Is the latest Z-car the ultimate long-distance companion? We put it to the test by piling on the miles on a driving holiday...
There's nothing better than a road trip. So when my new long-term Nissan 370Z turned up ahead of a few days’ holiday, I wasted no time in getting out the map of France – and booking the car’s place on a ferry!
The latest Z is not only more practical than its predecessor, the 350Z, it’s also meant to be easier to live with. So I thought I’d put that to the test with a mini-tour of northern France, taking in Lille before heading over to the west coast and the resort of Le Touquet.
And with just under 300 miles showing on the odometer, it was an ideal way to gently run in the 324bhp 3.7-litre V6 as well.
Loading up the boot highlighted the Z’s extra luggage space. By moving the rear strut brace, Nissan has freed up more room – so much so that you can now get two small cases inside and some squashy bags in between.
It’s still not what you’d call huge, but with our GT model’s optional luggage net, plus a handy cover to keep things private, it’s a leap forward.
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The same can be said of the 370Z’s looks. The old car was a real hit on the high street and the new one turned plenty of heads in the queue for the ferry at Dover.
I like the cabin, too. It’s a pity there’s still no reach adjust for the steering, but gone are the scratchy plastics, replaced by a dashboard and centre console constructed from quality materials.
In addition, our car has a brilliant sat-nav system, which offers a clear display and flawless instructions – whether in the UK or in France. It also warns of upcoming speed cameras.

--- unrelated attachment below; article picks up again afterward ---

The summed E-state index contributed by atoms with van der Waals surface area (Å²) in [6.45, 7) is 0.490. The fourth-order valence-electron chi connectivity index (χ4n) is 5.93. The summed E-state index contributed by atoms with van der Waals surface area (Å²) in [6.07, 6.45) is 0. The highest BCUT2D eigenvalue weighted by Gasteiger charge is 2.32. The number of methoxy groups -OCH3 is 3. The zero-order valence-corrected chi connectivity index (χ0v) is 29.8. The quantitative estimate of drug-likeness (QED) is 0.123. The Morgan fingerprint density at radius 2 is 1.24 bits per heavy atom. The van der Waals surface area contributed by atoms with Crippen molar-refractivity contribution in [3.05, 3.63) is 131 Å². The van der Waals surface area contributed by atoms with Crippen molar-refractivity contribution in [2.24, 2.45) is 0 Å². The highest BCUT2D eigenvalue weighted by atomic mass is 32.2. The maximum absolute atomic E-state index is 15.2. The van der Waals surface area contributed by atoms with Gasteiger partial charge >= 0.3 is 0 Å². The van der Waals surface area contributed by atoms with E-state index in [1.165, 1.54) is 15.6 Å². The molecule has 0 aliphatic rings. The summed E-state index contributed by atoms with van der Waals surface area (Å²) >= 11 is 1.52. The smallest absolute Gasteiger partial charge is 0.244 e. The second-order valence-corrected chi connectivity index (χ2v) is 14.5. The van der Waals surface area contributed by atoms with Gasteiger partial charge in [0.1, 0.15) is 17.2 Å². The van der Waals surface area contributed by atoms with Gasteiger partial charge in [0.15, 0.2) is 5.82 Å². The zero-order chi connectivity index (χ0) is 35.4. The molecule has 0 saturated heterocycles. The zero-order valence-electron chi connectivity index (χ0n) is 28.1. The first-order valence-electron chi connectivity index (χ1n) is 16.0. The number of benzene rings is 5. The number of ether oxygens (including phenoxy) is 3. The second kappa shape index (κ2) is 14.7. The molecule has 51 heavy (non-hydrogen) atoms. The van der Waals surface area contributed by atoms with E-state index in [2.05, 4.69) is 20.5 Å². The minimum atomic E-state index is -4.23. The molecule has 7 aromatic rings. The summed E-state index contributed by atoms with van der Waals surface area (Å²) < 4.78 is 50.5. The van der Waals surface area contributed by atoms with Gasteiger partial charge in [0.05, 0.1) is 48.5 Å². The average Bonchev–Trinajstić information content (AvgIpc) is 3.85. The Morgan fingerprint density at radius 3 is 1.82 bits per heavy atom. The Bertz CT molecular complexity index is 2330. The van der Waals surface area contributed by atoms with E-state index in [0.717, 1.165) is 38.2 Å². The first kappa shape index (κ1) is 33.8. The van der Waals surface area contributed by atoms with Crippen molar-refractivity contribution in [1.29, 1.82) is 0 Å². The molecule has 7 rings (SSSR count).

It’s a testament to the Z’s sports seats and good ride that, after leaving my flat in north London at 8am, I arrived in Lille at 2pm feeling pretty fresh. A long sixth gear ensures the big V6 is quiet at high speed, although the fat tyres make a racket. Even after only half a day at the wheel, I was already a big fan of the Synchro Rev system, though, which blips the throttle on the downchange.
It’s a boon around town, where you’re often not braking hard enough to easily heel-and-toe. You can turn it off if you want, but to be honest, I’ve been enjoying it so much I’ve left it on.
I’ve been impressed by the handling so far – even though most of my holiday was spent cruising on A-roads, rather than on country lanes. If you want a scalpel-sharp sports car, the Z is probably not for you. It’s no Porsche Cayman – it’s much softer than that.
Yet it’s not lacking in talent, with lots of grip and throttle adjustability, and I’m looking forward to fully exploiting its rear-wheel-drive chassis.
I have a few concerns, though. Although the V6 has less than 1,000 miles on it right now, it still feels very tight, and while it’s got a decent bassy rumble at low revs, it doesn’t sound particularly sweet as the engine speed builds. Perhaps it will loosen up.
Secondly, even in gentle driving, the 370Z is thirsty – I managed to average only 26mpg on my French trip, and expect that to drop significantly now it’s back in stop-start London traffic. You can get 300 miles between fill-ups, though.
So far, then, I’m enjoying the 370Z. And with this road trip under its belt, I’m already planning a journey further afield.
“Like Sam, I’ve been pleasantly surprised by the 370Z’s long-distance abilities. On a trip to the Bruntingthorpe proving ground in Leicestershire, it was a comfortable companion. But you can’t suppress the hooligan in it for long! Once the road opens up, even the shortest burst of acceleration reminds you instantly what the Z family has really built its reputation on – raw, affordable performance. The latest Nissan has this in abundance.”Jack Rix- Motoring writer